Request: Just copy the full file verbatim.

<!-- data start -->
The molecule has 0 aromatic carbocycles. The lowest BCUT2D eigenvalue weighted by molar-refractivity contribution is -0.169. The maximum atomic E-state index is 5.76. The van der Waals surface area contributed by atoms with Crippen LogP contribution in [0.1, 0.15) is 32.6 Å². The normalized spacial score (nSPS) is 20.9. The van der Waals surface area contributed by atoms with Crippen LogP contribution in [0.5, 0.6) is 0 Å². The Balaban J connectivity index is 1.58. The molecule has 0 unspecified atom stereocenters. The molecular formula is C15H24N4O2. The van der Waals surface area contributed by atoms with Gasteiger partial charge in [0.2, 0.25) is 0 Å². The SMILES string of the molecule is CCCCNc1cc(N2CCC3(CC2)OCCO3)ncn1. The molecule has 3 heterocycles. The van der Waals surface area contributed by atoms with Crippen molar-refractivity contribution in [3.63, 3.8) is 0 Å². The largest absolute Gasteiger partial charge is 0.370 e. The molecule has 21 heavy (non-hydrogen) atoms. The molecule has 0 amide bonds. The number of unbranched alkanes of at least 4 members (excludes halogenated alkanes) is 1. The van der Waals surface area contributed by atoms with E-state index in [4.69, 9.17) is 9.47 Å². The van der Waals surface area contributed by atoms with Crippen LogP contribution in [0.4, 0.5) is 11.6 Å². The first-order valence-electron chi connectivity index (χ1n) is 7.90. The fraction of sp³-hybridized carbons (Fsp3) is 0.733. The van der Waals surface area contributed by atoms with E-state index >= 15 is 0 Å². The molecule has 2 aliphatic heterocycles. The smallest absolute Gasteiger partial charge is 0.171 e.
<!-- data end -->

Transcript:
The molecule has 0 aromatic carbocycles. The lowest BCUT2D eigenvalue weighted by molar-refractivity contribution is -0.169. The maximum atomic E-state index is 5.76. The van der Waals surface area contributed by atoms with Crippen LogP contribution in [0.1, 0.15) is 32.6 Å². The normalized spacial score (nSPS) is 20.9. The van der Waals surface area contributed by atoms with Crippen LogP contribution in [0.5, 0.6) is 0 Å². The Balaban J connectivity index is 1.58. The molecule has 0 unspecified atom stereocenters. The molecular formula is C15H24N4O2. The van der Waals surface area contributed by atoms with Gasteiger partial charge in [0.2, 0.25) is 0 Å². The SMILES string of the molecule is CCCCNc1cc(N2CCC3(CC2)OCCO3)ncn1. The molecule has 3 heterocycles. The van der Waals surface area contributed by atoms with Crippen molar-refractivity contribution in [3.63, 3.8) is 0 Å². The largest absolute Gasteiger partial charge is 0.370 e. The molecule has 21 heavy (non-hydrogen) atoms. The molecule has 0 amide bonds. The number of unbranched alkanes of at least 4 members (excludes halogenated alkanes) is 1. The van der Waals surface area contributed by atoms with E-state index in [4.69, 9.17) is 9.47 Å². The van der Waals surface area contributed by atoms with Crippen LogP contribution in [0.4, 0.5) is 11.6 Å². The first-order valence-electron chi connectivity index (χ1n) is 7.90. The fraction of sp³-hybridized carbons (Fsp3) is 0.733. The van der Waals surface area contributed by atoms with E-state index >= 15 is 0 Å². The molecule has 2 aliphatic heterocycles. The smallest absolute Gasteiger partial charge is 0.171 e.